Where you stay should really depend on what you want to see! Is there more in mid town you would walk to or do you intend to use transport to and fro every day? Plot where you want to go on the map and see where a central(ish) point is. Look at hotels around there. Somewhere like bookings.com gives map locations of hotels and budget choices which are well reviewed.
If you're flying into JFK it's $52 plus tolls for a Yellow Taxi to any address in Manhattan. Make sure you follow the signage and join the queue for official taxis and not be duped by a mini-cab driver - some hang around in arrivals. The queue is overseen by an airport worker/traffic warden.
It might be the same at the other airports. Have a great time!
Ah how exciting!!!! You'll love it.
There's tonnes of free things to do and cheaper ways to eat, so don't worry. Cheapest way from airport to Manhattan is the air train but unless you're arriving mid rush hour I personally think cab (no need to book) well worth it.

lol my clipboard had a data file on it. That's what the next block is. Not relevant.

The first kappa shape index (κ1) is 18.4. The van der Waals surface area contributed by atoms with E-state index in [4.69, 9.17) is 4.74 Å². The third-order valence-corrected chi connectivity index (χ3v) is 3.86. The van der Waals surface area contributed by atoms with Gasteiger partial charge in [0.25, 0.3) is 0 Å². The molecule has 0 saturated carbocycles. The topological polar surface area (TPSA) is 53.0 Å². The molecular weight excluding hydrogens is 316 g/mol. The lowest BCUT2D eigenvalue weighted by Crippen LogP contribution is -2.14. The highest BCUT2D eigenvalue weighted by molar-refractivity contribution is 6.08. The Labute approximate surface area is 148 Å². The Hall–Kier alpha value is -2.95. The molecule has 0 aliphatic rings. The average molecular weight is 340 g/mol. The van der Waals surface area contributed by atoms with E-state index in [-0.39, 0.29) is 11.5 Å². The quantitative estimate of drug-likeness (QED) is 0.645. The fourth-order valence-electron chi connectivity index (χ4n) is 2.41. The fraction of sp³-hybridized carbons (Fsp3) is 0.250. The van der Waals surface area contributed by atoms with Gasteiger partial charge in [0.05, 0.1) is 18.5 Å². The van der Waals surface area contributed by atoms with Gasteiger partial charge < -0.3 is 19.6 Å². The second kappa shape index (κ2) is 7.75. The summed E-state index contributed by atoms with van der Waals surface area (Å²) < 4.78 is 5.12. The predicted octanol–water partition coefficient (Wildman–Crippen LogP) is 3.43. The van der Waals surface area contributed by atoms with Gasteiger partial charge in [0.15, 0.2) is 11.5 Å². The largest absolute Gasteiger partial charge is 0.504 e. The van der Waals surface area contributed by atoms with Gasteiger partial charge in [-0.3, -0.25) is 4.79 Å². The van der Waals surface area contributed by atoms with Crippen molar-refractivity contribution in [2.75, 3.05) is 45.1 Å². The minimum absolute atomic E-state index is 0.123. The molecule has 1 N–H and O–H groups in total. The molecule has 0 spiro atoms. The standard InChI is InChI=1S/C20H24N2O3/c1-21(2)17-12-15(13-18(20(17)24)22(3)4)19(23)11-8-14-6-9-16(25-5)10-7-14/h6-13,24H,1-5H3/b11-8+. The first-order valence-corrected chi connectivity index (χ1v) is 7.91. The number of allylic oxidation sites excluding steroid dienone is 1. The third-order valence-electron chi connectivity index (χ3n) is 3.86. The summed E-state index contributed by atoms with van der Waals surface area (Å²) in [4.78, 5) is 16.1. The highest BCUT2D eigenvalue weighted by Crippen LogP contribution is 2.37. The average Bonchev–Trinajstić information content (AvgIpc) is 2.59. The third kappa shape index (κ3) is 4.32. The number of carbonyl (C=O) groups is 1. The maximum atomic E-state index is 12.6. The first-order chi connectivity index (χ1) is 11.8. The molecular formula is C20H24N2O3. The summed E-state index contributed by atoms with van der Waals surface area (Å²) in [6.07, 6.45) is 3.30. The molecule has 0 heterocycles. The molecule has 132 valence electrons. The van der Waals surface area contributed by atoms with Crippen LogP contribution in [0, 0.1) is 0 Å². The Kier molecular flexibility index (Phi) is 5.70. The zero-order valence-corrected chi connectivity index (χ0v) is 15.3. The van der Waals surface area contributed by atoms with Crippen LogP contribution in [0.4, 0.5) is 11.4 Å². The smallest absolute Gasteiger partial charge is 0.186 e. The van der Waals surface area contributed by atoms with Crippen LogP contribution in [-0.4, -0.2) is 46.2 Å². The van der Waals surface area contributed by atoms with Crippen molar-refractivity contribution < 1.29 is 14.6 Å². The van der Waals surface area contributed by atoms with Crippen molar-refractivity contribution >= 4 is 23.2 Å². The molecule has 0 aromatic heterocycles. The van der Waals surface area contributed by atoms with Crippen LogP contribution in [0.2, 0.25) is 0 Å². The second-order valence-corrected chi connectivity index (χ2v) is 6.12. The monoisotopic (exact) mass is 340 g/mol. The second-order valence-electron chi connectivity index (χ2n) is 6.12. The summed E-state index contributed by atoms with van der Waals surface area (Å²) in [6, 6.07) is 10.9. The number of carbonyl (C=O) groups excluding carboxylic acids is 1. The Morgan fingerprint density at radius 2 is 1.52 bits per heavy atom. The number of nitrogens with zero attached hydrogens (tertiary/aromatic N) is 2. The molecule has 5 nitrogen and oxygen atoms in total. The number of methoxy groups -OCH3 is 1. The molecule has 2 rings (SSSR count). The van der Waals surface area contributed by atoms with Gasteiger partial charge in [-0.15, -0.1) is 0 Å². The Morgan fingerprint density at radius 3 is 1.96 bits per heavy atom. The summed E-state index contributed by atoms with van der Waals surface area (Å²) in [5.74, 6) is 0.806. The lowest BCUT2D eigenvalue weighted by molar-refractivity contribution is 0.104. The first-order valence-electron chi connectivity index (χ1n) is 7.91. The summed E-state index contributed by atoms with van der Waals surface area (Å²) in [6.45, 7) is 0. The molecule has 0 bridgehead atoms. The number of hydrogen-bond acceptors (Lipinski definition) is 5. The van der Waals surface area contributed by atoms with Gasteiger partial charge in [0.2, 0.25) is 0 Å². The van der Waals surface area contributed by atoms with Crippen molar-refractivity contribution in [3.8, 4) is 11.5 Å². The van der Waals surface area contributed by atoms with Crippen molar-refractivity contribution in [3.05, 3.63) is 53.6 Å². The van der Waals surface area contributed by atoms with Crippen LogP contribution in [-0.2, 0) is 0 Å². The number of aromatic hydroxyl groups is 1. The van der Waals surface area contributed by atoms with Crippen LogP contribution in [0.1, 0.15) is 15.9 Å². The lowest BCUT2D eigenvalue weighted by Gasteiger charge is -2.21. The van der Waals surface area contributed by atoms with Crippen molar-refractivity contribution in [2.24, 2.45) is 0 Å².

Location wise I like north of Times Square but below Central Park then can walk to loads of places and a bit less hectic e.g. Hilton Midtown around 53rd Street.
Subway is fantastic - cheap, quick, safe, not scary (not really deep underground like London). You need to buy a Metro Card.
Free = Central Park, High Line, Battery Park & Staten Island Ferry, Public Library (Winnie the Pooh!!), fountains outside Natural History Museum, walk across Brooklyn Bridge and see views back from Brooklyn Bridge Park, 911 memorial, Washington Square Park, walking up 5th Avenue, walking through Chinatown, lobby of Rockefeller Center, Grand Central Station. Loads!!!
Dining - Nice to have drink at takeaway bit of Tavern on the Green - still lovely but good value. Drinks at Ellen's Stardust Diner (singing staff!)
Worth paying for - Empire State Building, Guggenheim Museum, loads of other museums and galleries depending on your interests, boating in Central Park.
Don't do - Central Park Zoo (horrid), cycling in Central Park (as have to stick to the roads), shopping!!!
Have a wonderful time!!